Healthy Learners Program
The Healthy Learners in School program is a joint initiative of the Department of Education and the Department of Health. It aims to improve the health, wellness and learning potential of New Brunswick’s students by promoting healthy behaviours which will be carried into adulthood. The program goals are that the school community, which includes students, parents, educators, and support staff, will:
- Acquire knowledge, attitudes and skills to achieve wellness
- Create healthy and safe learning environments
- Have access to services and support
The Healthy Learners in School program encourages coordinated health promotion and disease/injury prevention activities in schools, districts, homes and communities using a comprehensive school health framework.
For more information:
Healthy Learners in School Program Guide
Lisa Ann Babineau, Public Health Nurse
Healthy Learners in School Program
Phone: (506) 856-3999
We all know that breakfast is the “most important meal of the day” but many of us still don’t get the nutrition we need in the morning. It’s important that our students get off to a good start every morning, and that is why many schools now offer breakfast programs.
Schools and communities have been working together for years to address this problem. Breakfast for Learning, a national non-profit dedicated solely to this cause, was formed Schools and communities have been working together for years to address this problem. Breakfast for Learning, a national non-profit dedicated solely to this cause, was formed in 1992 when a small group of dedicated people realized this was an issue across the country. Today, BFL boasts a network of 30,000 volunteers.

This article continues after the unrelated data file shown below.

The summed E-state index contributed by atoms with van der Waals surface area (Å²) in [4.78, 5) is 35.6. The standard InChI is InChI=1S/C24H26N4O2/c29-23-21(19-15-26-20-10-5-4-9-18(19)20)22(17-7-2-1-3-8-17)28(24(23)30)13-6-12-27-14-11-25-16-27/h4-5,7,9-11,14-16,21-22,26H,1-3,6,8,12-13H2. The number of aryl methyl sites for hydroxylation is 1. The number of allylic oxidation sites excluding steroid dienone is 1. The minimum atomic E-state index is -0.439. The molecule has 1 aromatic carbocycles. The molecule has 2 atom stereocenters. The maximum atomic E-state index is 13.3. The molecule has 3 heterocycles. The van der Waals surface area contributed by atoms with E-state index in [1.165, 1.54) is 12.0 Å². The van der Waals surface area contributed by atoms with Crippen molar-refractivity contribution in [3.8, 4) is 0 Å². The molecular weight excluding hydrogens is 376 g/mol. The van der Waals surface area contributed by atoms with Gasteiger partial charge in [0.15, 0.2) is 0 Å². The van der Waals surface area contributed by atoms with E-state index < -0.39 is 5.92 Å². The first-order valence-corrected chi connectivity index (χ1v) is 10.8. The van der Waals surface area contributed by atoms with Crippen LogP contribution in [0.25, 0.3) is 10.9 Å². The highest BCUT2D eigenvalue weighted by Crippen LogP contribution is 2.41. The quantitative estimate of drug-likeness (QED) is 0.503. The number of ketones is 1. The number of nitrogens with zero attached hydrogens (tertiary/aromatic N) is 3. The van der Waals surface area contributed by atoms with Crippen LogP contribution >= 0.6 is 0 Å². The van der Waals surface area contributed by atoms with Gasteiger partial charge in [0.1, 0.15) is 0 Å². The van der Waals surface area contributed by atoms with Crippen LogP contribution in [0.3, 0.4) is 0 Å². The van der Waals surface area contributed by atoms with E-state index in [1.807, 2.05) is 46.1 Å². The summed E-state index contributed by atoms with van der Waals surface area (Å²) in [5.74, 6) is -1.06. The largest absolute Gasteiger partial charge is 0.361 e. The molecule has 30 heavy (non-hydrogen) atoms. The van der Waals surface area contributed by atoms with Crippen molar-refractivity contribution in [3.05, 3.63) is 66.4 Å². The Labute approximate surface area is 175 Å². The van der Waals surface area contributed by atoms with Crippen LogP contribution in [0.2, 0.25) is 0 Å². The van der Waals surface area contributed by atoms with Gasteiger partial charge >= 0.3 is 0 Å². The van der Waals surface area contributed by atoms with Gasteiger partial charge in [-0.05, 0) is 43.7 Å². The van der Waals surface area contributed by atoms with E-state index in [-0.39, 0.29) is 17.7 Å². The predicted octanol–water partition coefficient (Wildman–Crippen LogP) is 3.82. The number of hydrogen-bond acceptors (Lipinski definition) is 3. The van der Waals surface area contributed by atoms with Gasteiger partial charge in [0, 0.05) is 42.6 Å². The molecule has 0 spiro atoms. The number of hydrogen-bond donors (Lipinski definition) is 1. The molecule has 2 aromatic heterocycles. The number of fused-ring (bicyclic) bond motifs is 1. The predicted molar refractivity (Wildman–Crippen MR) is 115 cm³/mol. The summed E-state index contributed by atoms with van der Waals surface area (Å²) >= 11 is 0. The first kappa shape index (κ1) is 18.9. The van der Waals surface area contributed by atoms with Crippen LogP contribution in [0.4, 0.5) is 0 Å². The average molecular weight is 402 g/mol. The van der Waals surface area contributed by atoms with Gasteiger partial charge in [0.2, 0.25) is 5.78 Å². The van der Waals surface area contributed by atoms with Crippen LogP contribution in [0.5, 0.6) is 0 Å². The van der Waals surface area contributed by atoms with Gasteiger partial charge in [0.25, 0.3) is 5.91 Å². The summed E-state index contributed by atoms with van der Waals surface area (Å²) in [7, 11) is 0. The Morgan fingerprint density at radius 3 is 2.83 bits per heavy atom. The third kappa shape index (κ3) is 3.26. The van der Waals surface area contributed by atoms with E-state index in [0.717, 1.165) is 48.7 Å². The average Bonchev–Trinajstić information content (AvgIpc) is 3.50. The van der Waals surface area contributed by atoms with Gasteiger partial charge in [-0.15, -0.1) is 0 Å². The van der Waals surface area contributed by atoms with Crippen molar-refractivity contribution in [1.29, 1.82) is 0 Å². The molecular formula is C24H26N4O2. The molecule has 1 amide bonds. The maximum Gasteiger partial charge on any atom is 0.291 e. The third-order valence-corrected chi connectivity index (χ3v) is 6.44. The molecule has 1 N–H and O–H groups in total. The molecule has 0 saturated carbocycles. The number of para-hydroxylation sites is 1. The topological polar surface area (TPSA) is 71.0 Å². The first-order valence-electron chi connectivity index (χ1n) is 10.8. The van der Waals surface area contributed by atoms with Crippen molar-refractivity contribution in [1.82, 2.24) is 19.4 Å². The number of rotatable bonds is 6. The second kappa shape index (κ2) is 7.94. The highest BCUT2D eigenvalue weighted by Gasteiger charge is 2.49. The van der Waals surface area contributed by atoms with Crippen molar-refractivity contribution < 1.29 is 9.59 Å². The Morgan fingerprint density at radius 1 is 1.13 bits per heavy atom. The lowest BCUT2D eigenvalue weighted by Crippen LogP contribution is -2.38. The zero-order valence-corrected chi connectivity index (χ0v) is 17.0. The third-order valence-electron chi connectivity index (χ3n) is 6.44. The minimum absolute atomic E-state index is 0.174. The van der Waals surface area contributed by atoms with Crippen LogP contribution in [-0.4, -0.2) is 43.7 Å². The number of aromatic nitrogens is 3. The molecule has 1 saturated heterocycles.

Another similar organization, Breakfast Clubs of Canada, was launched in 2005. Last year, Breakfast Clubs of Canada helped serve over 16 million breakfasts and over 106,000 children in hundreds of school breakfast programs across Canada, including several programs in Anglophone East School District!
Each school in Anglophone East School District operates its breakfast program independently. They are often organized and run by volunteers, not staff… sometimes parents, sometimes members of local churches or other community groups. Funding for these programs comes from a wide variety of sources as well – sometimes in the form of cash, sometimes donations of food and supplies. Every little bit helps.
And of course all breakfasts are not created equal. A healthy breakfast should contain at least 2 of the 4 food groups such as a bowl of whole grain cereal with milk and fresh berries. Our schools work hard to provide the most nutritious options, many with a variety of choices that will appeal to the pickiest taste buds.
If you would like to volunteer or donate to support a breakfast program, contact your local school.
Communicable Disease Manual
This document contains links to fact sheets on the prevention and control of communicable diseases and infestations. It is intended for school administrators, teachers, and parents.
Office of the Chief Medical Officer of Health (Public Health)
Childhood & School Immunization Program in NB
Vitalité Health Network – Immunization – Vaccines
INTEGRATED SERVICE DELIVERY (ISD) CHILD AND YOUTH TEAMS AND SCHOOLS
In September 2017, Mental Health and Addiction Services for children and youth along with mental health services offered in schools have been restructured to make them more accessible to this clientele.
This service delivery model called Integrated Service Delivery (ISD) will serve children and youth with significant emotional, social and/or mental health needs. This innovative approach makes it possible for departments and agencies (Education and Early Childhood Development, Health, Social Development, Justice and Public Safety, school districts, and the Regional Health Networks) to work together in order to provide the right service, at the right intensity and at the right time.
At the heart of the ISD model are the Child and Youth teams (C & Y teams), which are composed of school and mental health psychologists, school and mental health social workers, addiction workers, learning support teachers, and a clinical coordinator. These teams will provide services around a cluster of schools.
To help you understand this information, we thought it would be useful to include the clusters of schools associated with the six Anglophone C & Y teams in the region. The phone number to access the reception office of each team is also indicated.
For more information on the ISD model, we encourage you to visit our web site at: http://www2.gnb.ca/content/gnb/en/departments/education/isd.html